We’ve talked a lot about sports betting, strategy, tips, mistakes, basics etc. But the one thing we haven’t really talked about is how we watch sports. We could even say that sports betting and sports watching may seem intricately related, but they technically aren’t. After all, not all sports bettors actually take the time to watch the games. Some avoid them out of superstition, while others just find it too suspenseful to watch a game in which they are financially invested. But sports viewership is still important. Networks aren’t inclined to air a program without ratings, which means that floundering viewership could actually have an impact on those who watch the games religiously.
In college football, the networks control the schedule. And depending on your team of choice, you may have struggled to find a game or two on TV this season. Even if you haven’t, it’s likely to happen at one point or another if ratings begin to face any kind of significant struggle. And if you actually work for a sports network, then recent changes in viewership trends may have actually put you out of a job. We won’t be looking at actual demographics for the most part, but we’d still like to explore recent trends in sports viewership and the effect they may be having on the industry.
The issue of sports viewership became relevant recently when ESPN announced that somewhere around three hundred of their employees would be losing their jobs. Online streaming is reaching peak popularity these days, and the result is that many subscribers to cable and satellite services are beginning to cut the cord.
Viewership for most sports has been dying steadily for the past couple of years. Of course, it’s affected some sports more than others. Of the fifty most-watched sporting events of 2013, there were forty-six NFL games, two NBA games, and one game each in NCAA basketball and football. Baseball and hockey did not even make the list, although the 2013 World Series came close. While every highly watched game outside of the NFL was part of a championship or title series, thirty-five of the fifty highest-rated games were simply regular season match-ups. In this light, it may seem as if football is the one sport immune to the pandemic of faltering sports viewership that appears to be gripping the nation.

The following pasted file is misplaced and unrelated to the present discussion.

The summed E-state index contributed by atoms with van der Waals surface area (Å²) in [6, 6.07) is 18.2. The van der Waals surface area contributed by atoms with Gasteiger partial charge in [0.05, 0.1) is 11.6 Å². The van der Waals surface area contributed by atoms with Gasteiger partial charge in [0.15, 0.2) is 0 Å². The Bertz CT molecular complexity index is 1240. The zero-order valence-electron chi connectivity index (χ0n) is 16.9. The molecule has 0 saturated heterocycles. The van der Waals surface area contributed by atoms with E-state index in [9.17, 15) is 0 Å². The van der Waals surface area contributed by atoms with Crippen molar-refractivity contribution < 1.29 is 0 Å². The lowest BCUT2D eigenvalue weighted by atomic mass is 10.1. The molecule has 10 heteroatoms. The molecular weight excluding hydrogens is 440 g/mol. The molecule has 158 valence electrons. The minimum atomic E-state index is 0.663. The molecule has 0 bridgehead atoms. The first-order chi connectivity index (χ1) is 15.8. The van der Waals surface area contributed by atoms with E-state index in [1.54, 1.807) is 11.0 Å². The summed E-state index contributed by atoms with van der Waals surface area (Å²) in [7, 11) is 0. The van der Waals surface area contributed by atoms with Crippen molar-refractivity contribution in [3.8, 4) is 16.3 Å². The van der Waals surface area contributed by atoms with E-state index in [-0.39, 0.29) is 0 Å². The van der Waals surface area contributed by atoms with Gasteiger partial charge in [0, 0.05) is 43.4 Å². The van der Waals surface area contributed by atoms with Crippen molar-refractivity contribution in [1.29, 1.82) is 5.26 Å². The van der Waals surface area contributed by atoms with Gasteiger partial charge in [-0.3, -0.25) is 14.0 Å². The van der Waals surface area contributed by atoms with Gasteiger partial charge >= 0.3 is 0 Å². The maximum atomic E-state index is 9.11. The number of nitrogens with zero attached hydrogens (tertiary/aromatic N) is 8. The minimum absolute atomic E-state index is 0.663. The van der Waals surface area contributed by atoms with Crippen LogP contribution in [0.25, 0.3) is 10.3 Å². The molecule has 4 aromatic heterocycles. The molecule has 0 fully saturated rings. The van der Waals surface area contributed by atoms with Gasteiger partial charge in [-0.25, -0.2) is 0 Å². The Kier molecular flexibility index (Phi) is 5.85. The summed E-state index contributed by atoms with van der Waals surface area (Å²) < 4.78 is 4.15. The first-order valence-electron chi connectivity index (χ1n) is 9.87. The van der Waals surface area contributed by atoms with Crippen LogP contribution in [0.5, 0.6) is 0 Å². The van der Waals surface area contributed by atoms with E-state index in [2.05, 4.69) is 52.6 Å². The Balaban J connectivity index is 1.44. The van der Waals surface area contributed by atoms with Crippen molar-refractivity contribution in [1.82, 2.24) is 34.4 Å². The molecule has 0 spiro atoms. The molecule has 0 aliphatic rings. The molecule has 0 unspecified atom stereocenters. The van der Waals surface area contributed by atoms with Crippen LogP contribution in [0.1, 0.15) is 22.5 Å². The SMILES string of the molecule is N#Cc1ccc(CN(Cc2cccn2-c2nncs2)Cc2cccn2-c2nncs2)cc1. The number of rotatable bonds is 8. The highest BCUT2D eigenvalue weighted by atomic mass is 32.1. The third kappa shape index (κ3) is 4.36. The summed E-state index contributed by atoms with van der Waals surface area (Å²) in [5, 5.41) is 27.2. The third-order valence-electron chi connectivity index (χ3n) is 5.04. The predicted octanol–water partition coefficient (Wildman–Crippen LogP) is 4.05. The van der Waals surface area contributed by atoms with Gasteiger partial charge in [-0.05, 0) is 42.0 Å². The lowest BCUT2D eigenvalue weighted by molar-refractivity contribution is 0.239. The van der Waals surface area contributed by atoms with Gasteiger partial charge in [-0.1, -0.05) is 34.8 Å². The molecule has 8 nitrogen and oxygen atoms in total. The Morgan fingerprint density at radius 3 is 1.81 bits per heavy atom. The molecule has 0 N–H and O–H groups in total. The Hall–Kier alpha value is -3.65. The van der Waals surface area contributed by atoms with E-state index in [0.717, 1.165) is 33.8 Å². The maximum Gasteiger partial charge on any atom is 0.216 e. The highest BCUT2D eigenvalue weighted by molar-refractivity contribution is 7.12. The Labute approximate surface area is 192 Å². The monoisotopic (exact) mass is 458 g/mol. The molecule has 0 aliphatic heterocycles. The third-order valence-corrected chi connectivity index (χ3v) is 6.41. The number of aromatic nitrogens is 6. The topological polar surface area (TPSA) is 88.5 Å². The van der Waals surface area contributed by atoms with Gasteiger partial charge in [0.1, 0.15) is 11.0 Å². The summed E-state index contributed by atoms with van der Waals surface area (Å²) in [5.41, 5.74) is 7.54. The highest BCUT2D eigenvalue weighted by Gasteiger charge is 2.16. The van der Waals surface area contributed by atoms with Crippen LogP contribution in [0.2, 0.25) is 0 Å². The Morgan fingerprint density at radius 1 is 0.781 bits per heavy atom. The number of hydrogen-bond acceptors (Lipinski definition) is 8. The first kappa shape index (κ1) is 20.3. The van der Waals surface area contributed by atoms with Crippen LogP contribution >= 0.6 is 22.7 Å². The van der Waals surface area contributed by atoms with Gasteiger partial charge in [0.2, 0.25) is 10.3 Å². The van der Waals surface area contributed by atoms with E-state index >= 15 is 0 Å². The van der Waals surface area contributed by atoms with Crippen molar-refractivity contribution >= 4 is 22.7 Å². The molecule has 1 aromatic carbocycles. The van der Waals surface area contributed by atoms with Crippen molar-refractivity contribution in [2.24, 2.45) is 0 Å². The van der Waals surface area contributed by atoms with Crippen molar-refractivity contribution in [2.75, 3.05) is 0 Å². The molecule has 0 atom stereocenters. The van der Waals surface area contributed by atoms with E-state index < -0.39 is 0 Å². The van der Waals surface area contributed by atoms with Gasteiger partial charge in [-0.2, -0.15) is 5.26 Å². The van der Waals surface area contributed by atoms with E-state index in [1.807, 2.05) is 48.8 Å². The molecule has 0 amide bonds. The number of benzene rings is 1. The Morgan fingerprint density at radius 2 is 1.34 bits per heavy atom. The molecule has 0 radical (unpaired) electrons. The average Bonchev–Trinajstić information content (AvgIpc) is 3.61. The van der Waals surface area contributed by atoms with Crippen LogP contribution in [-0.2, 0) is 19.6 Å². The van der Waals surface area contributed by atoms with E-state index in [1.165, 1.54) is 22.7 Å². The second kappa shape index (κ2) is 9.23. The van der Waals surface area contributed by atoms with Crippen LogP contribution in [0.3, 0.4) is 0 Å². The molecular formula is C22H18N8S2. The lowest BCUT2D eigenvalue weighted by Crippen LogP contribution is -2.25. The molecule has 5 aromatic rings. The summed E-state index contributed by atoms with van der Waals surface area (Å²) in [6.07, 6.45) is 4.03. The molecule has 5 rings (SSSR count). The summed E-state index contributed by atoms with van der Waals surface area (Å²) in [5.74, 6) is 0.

Some people think that television is headed the way of print media, simply treading water and gasping for air while subscribers turn more and more attention toward the internet. We aren’t sure about that one. But between carriage disputes over the cost of retransmission fees, consumer apathy toward most of the ten thousand channels we pay for (and almost never watch), and an economy that makes cable bills something of an inconvenience, it isn’t too hard to imagine an increasing number of viewers cutting the cord.
People will watch football if it’s on, but they can stream most games on their phones or tablets, it’s easy for them to multi-task. In a world where you can watch The Walking Dead on your television while streaming the game on your Surface Pro, allowing you to mute out the commentary and just focus on the score, which in sports betting is what matters anyway.